Nagpur lockdown: What’s allowed and what isn’t

On March 15, Maharashtra’s Nagpur began a week-long lockdown to prevent COVID-19 from resurfacing. The Nagpur City Police Commissioner has placed a lockdown that will last at least until March 21.

Nagpur’s Guardian Minister Nitin Raut made the announcement on March 11 in the wake of an increase in COVID-19 cases in Nagpur and the rest of the state over the previous weeks.

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Here’s what you can and can’t do during Nagpur’s lockdown.

The rules are identical to those enforced during the March 2020 nationwide lockout.

Only critical services such as grocery, dairy, and medical stores will be permitted to continue running.

There will be no private offices open. Government departments would only be able to operate at a quarter of their normal size.

Shopping malls and weekly markets will be closed.

Large gatherings of any sort would be prohibited, including social, religious, political, and other forms. Spectator-filled theatres and sporting activities would be prohibited.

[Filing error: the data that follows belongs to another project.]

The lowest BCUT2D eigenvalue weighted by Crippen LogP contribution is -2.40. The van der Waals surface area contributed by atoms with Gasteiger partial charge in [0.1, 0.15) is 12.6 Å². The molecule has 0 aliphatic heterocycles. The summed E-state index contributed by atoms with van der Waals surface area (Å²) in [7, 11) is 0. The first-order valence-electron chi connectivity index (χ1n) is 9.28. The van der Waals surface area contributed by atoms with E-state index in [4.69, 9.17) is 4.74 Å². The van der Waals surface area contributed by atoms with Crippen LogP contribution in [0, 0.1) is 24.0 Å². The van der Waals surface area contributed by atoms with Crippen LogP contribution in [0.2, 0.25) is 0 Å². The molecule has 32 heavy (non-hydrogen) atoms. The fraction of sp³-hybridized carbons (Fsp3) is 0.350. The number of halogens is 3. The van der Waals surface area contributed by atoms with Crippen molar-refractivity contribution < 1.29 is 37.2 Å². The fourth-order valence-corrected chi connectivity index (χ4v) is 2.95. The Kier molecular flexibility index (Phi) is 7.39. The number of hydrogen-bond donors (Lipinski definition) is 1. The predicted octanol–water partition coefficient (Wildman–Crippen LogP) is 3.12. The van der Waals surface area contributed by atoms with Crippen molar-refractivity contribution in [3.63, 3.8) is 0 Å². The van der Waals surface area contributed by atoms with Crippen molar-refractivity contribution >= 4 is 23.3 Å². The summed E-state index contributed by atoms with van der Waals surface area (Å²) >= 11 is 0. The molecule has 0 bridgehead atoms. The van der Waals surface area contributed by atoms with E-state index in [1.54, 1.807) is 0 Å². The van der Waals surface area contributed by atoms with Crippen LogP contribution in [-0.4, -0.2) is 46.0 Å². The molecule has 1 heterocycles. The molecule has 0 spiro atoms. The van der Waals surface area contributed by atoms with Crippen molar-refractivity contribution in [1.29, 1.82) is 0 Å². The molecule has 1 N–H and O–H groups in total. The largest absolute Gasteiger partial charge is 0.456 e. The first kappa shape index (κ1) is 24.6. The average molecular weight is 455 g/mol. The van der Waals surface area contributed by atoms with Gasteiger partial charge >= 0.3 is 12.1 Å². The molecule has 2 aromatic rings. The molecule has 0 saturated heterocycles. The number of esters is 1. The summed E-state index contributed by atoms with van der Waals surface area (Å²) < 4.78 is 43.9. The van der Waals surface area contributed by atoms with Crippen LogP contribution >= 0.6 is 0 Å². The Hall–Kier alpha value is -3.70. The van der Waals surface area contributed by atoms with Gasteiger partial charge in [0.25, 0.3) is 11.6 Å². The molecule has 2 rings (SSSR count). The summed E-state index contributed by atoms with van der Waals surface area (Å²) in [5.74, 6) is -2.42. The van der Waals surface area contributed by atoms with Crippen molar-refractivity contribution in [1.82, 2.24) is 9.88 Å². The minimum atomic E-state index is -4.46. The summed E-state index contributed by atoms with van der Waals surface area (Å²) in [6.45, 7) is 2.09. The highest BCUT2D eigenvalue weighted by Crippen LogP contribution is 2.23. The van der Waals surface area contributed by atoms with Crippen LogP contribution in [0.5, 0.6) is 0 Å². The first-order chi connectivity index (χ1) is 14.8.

According to Reuters, Nagpur Police Commissioner Amitesh Kumar said officers would be monitoring traffic to prevent unnecessary journeys and ensuring that most offices and stores, with the exception of groceries and pharmacies, remain closed. “Except for essential facilities, there is a curfew.”

According to the Times of India, only one person will be permitted on motorcycles and two in cars (one passenger sitting behind the driver). People who may drive to work have been told to bring their company’s identification card, which would be viewed as ‘passes’.

All schools, universities, and other educational establishments will be closed for the time being. Courses will continue to be offered online.

According to news reports, Raut stated that liquor would only be available for purchase online.

According to Reuters, which cited officials, about 3,000 police officers will be deployed in Nagpur to enforce the curfew starting March 15.

The state has seen a strong increase in infections over the last three-four weeks, after the curve of COVID-19 cases flattened in January-February.

From the previous 24-hour period, Maharashtra registered 16,620 new COVID-19 cases on March 14. In the first few weeks of February, this figure was about 2,500. In the state, there were 23.14 lakh reported cases. The novel coronavirus outbreak has killed more than 52,800 people in Maharashtra, making it the country’s worst-affected province.

Though over 21.34 lakh patients have recovered, the state still has about 1.26 lakh cases open.


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